Tuesday, April 20, 2010

Looking for energy

In the past, we have seen that one of the best ways to burn fat is to do cardio in the morning (before breakfast). However, there is a “risk” in this approach, which I will use as an excuse to give you the general theory.

Put simply, aerobic activities burn fat for fuel, while the anaerobic ones (like weight training) “prefer” carbs (glucose). Apart from the foods we have recently consumed, the body also maintains reserves for these nutrients. The carb storage is the glycogen found in muscles and in the liver, which the body converts to glucose. As for the fat storage, we all know where that is.

So, cardio is preferred to burn fat (through a process called Krebs Cycle). There is one issue though: fat burning doesn’t commence immediately. The body burns carbs first, and only when they are depleted, it will move to burning fat.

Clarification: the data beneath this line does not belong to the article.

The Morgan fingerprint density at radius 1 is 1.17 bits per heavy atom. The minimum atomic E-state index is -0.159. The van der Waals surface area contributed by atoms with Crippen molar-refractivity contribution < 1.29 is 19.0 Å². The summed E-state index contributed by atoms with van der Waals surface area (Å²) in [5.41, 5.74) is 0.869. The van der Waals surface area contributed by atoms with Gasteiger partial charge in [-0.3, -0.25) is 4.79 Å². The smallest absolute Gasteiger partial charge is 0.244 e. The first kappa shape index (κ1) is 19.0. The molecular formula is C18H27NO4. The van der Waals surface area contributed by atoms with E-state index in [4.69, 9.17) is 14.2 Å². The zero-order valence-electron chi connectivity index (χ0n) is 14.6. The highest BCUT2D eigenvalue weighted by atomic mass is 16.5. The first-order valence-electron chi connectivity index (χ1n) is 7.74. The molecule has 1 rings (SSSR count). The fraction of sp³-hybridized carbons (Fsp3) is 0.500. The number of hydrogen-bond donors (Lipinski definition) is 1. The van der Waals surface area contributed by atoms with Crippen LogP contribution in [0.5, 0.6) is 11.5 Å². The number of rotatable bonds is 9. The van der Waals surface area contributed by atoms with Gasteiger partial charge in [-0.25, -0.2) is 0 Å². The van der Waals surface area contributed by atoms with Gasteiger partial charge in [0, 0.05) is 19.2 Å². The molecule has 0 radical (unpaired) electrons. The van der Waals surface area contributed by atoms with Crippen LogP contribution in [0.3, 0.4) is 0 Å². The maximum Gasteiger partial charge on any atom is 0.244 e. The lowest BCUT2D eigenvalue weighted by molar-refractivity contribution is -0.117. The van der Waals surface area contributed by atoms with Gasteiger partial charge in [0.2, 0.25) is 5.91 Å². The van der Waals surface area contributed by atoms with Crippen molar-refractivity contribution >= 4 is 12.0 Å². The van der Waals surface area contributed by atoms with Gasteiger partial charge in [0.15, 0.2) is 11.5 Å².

In the morning, all carb storages – stomach, muscle glycogen, liver glycogen, blood sugar (glucose) – are relatively empty. Thus, the body will start burning fat more quickly. Roughly speaking, this will take 5-10 minutes, so the rest of the time the main energy source will be bodyfat.

There is however an organ that can’t use fat for energy (not even the fat byproducts, called ketones). This organ is none other than the brain, which demands glucose to function properly.

The body doesn’t have a mechanism to make glucose from fat. In the absence of carbs, this glucose must be created from protein – meaning your muscles!

You can deal with this problem in two ways. First, you should limit your cardio to 45 minutes tops. Second, you should have a small protein source before exercising – for example, put some milk in your coffee, or eat an egg white.

Besides, as we have already discussed you should limit your carbs all day long. That’s why your weight sessions should be infrequent and short.

In this way, you will slowly transform your body to a muscular fat-burning machine.

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